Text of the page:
Monthly Archives: March 2012

Winemaker’s Luau

Today was a crummy day.  It rained nonstop, I was stuck at the post office for half an hour, my burger had mayonnaise on it, and Andrew and I spent most of the day on spring cleaning.  But it’s okay, because last night I went here.

Living in the East Bay, I’m not far from the Trader Vic’s flagship restaurant in Emeryville, California, which opened in 1972 and contains much of the surviving decor from the chain’s original 1934 location.  I’ve been itching to go, but Trader Vic’s food is a little pricier than I can usually swing.  This weekend, however, I decided to save up and indulge in a trip to the Judd’s Hill Winemaker’s Luau at Trader Vic’s, because it combined two of my favorite things: tiki and getting plastered.

It was totally worth it.

I mean, look at this place!  This is how you do tiki.  And before you ask, yes, the restrooms are acceptably tiki-themed as well.  This is important.

Despite the overcast weather, Andrew and I started out with mai tais on the deck, the way you kind of have to.  After all, Trader Vic’s is where the mai tai may or may not have been invented, depending on whom you ask.

As you can see, the turnout was a mix of retirees who like Hawaii and thirtysomething hipsters enjoying it ironically.  Although I’m in my thirties, I must stress that I did not enjoy this ironically.  What I do with tiki is straight-up enjoyment.

Then it was time for dinner, and I have to say, Trader Vic’s made it worth it.

Judd Finkelstein of Judd’s Hill Winery has a tiki band, the Maikai Gents, who played classic Hawaiian music throughout the evening.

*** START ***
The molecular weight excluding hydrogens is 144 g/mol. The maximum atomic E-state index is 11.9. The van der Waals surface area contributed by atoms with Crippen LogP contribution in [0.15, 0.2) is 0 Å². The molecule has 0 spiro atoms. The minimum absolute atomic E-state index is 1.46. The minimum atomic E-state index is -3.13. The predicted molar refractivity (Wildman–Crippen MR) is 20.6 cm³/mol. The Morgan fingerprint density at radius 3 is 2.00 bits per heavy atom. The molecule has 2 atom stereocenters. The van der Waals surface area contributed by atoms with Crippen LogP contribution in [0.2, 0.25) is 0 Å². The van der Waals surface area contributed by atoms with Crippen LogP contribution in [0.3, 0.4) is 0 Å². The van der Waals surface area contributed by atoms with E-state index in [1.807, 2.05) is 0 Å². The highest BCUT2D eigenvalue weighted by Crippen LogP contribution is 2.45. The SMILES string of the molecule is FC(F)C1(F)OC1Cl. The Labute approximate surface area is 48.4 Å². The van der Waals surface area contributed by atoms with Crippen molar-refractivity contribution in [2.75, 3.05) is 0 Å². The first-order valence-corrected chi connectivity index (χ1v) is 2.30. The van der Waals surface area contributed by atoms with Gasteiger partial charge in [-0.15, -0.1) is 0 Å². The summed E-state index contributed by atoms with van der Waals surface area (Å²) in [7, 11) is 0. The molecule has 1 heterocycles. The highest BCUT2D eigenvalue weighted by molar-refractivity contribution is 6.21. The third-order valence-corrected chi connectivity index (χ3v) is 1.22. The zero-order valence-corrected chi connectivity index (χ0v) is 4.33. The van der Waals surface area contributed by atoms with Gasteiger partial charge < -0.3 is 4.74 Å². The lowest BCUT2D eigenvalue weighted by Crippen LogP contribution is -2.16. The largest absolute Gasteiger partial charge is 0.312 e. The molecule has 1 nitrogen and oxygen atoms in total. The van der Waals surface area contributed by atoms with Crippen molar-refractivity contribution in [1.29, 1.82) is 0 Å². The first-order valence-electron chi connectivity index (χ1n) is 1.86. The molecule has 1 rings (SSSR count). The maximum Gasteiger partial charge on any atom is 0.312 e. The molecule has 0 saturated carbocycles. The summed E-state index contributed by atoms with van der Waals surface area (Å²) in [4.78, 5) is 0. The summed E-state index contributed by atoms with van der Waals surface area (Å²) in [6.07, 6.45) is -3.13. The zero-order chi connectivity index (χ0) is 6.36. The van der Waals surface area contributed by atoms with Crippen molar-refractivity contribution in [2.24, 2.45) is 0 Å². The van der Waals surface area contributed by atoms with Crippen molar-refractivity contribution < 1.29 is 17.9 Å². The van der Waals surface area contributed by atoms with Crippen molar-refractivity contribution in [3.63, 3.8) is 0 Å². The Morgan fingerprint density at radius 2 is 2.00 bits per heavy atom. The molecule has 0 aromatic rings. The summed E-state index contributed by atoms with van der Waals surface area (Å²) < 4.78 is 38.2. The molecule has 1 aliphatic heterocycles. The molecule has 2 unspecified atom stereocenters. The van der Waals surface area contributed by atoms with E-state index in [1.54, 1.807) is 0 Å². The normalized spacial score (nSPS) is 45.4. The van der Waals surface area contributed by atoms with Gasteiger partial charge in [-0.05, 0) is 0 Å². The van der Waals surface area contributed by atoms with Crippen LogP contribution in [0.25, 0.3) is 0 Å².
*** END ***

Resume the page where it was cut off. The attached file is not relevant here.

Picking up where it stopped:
Between courses, Judd talked about the wine being paired with the dish.  The wines were all very nice; I especially liked the light, mineral sauvignon blanc and the very rich cabernet port with dessert.  Because I live in Northern California, I’m able to act knowledgeable about wines and pretend I’m not just as happy with the vino produced by my other favorite trader, Joe.

And look at the wonderful tiki food!

In conclusion, this was the greatest thing that has ever happened and it can rain for the rest of the weekend for all I care.  Tiki solves everything.



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Mystery Men

All the way from Portland, Oregon, my friend Drave sent me these Incan-ish fellows  to join my army of exotica.

Look at their sweet little faces!

Drave found them at an antique store in Portland.  I love them dearly, but the question remains: what are they?  Candle holders?  Shot glasses?  Tiny vases?  Ewers for exotic incense and unguents?  Egg cups?

What they are, undeniably, is awesome.  But if you have your own theories, post away.

Also, look what Drave sent with these tiny men!  TIKI PACKING TAPE!

Who knew that was a thing?  Thanks, Drave!


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Because the “actually building a tiki office” portion of my plan to build a tiki office is progressing slowly, I have yet to invest in any large pieces of furniture, most notably a tiki bar.  The acquisition of a tiki bar is not to be undertaken lightly.  Plus, they’re freaking expensive.

But I’m part of the way there!  I may not have a tiki bar, but I already have the barstools!

I got these cheap from an antique store that was going out of business.  Swanky!  But oh so practical!

As you can see, the barstools are currently positioned around the lemniscatal, marigold-yellow kitchen protrusion we’ve named “Mr. Peanut.”  The kitchen was last renovated in 1982.  People laugh at Mr. Peanut until they’ve spent some time in our kitchen, sitting on the tiki barstools, and then even the most cynical, design-conscious guest is forced to admit that Mr. Peanut is a valuable addition to the home.  I bet you’re wishing right now that Mr. Peanut was part of your kitchen.  Yeah.

The tiki barstools also provide the perfect vantage points from which to plan the movements of the tiki army.

Here, the newly-named Huitlacoche and Martha hold a conference of vital tiki importance.

Fight on, tiki army!  As God is my witness, someday I will get you that bar!

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Meet the Tiki Army











And the newest recruit, a gift from my friend Shane…


Thank you.  That is all.


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